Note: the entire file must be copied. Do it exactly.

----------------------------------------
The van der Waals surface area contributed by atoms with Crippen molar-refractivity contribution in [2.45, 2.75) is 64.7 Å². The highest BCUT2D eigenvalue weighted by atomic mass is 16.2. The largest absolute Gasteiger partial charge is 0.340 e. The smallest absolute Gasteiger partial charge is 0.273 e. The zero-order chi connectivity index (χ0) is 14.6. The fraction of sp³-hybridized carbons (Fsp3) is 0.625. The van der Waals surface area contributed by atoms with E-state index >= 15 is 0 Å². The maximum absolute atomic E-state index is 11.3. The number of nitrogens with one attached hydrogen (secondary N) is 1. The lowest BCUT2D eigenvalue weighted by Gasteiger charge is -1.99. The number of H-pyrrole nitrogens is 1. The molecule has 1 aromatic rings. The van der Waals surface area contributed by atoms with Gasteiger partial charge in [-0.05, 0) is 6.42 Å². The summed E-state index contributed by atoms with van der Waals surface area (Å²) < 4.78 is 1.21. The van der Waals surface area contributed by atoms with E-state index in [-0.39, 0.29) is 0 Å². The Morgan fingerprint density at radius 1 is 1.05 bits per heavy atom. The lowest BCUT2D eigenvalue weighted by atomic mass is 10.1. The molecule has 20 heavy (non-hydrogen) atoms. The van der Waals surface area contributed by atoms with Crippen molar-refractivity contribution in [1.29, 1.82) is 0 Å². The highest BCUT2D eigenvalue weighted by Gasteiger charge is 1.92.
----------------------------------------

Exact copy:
The van der Waals surface area contributed by atoms with Crippen molar-refractivity contribution in [2.45, 2.75) is 64.7 Å². The highest BCUT2D eigenvalue weighted by atomic mass is 16.2. The largest absolute Gasteiger partial charge is 0.340 e. The smallest absolute Gasteiger partial charge is 0.273 e. The zero-order chi connectivity index (χ0) is 14.6. The fraction of sp³-hybridized carbons (Fsp3) is 0.625. The van der Waals surface area contributed by atoms with E-state index >= 15 is 0 Å². The maximum absolute atomic E-state index is 11.3. The number of nitrogens with one attached hydrogen (secondary N) is 1. The lowest BCUT2D eigenvalue weighted by Gasteiger charge is -1.99. The number of H-pyrrole nitrogens is 1. The molecule has 1 aromatic rings. The van der Waals surface area contributed by atoms with Gasteiger partial charge in [-0.05, 0) is 6.42 Å². The summed E-state index contributed by atoms with van der Waals surface area (Å²) < 4.78 is 1.21. The van der Waals surface area contributed by atoms with E-state index in [-0.39, 0.29) is 0 Å². The Morgan fingerprint density at radius 1 is 1.05 bits per heavy atom. The lowest BCUT2D eigenvalue weighted by atomic mass is 10.1. The molecule has 20 heavy (non-hydrogen) atoms. The van der Waals surface area contributed by atoms with Crippen molar-refractivity contribution in [1.29, 1.82) is 0 Å². The highest BCUT2D eigenvalue weighted by Gasteiger charge is 1.92.